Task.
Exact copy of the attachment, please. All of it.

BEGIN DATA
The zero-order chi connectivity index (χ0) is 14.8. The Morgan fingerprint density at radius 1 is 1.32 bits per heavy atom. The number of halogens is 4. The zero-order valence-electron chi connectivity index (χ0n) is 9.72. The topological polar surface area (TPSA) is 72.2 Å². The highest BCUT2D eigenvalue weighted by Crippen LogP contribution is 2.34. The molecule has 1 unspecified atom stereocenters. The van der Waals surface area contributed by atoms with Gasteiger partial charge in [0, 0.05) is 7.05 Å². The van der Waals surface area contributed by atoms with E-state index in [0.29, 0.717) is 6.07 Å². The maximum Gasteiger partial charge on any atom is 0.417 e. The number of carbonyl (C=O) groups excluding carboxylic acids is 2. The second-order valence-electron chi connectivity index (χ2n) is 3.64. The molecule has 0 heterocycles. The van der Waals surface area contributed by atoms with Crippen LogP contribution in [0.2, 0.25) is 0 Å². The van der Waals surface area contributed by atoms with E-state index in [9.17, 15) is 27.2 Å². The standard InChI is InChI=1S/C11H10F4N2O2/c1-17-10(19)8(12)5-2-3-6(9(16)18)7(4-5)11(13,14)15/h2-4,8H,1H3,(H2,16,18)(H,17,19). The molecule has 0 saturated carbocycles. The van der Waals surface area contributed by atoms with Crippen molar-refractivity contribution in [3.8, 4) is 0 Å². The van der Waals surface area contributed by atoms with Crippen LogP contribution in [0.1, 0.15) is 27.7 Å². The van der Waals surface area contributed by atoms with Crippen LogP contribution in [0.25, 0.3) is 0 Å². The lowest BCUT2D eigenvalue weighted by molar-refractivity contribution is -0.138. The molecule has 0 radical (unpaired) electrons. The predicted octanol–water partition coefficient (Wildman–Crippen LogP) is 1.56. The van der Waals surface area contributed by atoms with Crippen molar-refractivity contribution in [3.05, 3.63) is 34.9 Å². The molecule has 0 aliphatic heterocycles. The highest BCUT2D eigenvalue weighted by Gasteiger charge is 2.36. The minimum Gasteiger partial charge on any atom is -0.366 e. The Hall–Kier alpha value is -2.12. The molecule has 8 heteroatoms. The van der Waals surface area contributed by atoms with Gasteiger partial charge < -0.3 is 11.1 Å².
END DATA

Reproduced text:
The zero-order chi connectivity index (χ0) is 14.8. The Morgan fingerprint density at radius 1 is 1.32 bits per heavy atom. The number of halogens is 4. The zero-order valence-electron chi connectivity index (χ0n) is 9.72. The topological polar surface area (TPSA) is 72.2 Å². The highest BCUT2D eigenvalue weighted by Crippen LogP contribution is 2.34. The molecule has 1 unspecified atom stereocenters. The van der Waals surface area contributed by atoms with Gasteiger partial charge in [0, 0.05) is 7.05 Å². The van der Waals surface area contributed by atoms with E-state index in [0.29, 0.717) is 6.07 Å². The maximum Gasteiger partial charge on any atom is 0.417 e. The number of carbonyl (C=O) groups excluding carboxylic acids is 2. The second-order valence-electron chi connectivity index (χ2n) is 3.64. The molecule has 0 heterocycles. The van der Waals surface area contributed by atoms with Crippen LogP contribution in [0.2, 0.25) is 0 Å². The van der Waals surface area contributed by atoms with E-state index in [9.17, 15) is 27.2 Å². The standard InChI is InChI=1S/C11H10F4N2O2/c1-17-10(19)8(12)5-2-3-6(9(16)18)7(4-5)11(13,14)15/h2-4,8H,1H3,(H2,16,18)(H,17,19). The molecule has 0 saturated carbocycles. The van der Waals surface area contributed by atoms with Crippen molar-refractivity contribution in [3.8, 4) is 0 Å². The van der Waals surface area contributed by atoms with Crippen LogP contribution in [0.1, 0.15) is 27.7 Å². The van der Waals surface area contributed by atoms with Crippen LogP contribution in [0.25, 0.3) is 0 Å². The lowest BCUT2D eigenvalue weighted by molar-refractivity contribution is -0.138. The molecule has 0 radical (unpaired) electrons. The predicted octanol–water partition coefficient (Wildman–Crippen LogP) is 1.56. The van der Waals surface area contributed by atoms with Crippen molar-refractivity contribution in [3.05, 3.63) is 34.9 Å². The molecule has 0 aliphatic heterocycles. The highest BCUT2D eigenvalue weighted by Gasteiger charge is 2.36. The minimum Gasteiger partial charge on any atom is -0.366 e. The Hall–Kier alpha value is -2.12. The molecule has 8 heteroatoms. The van der Waals surface area contributed by atoms with Gasteiger partial charge < -0.3 is 11.1 Å².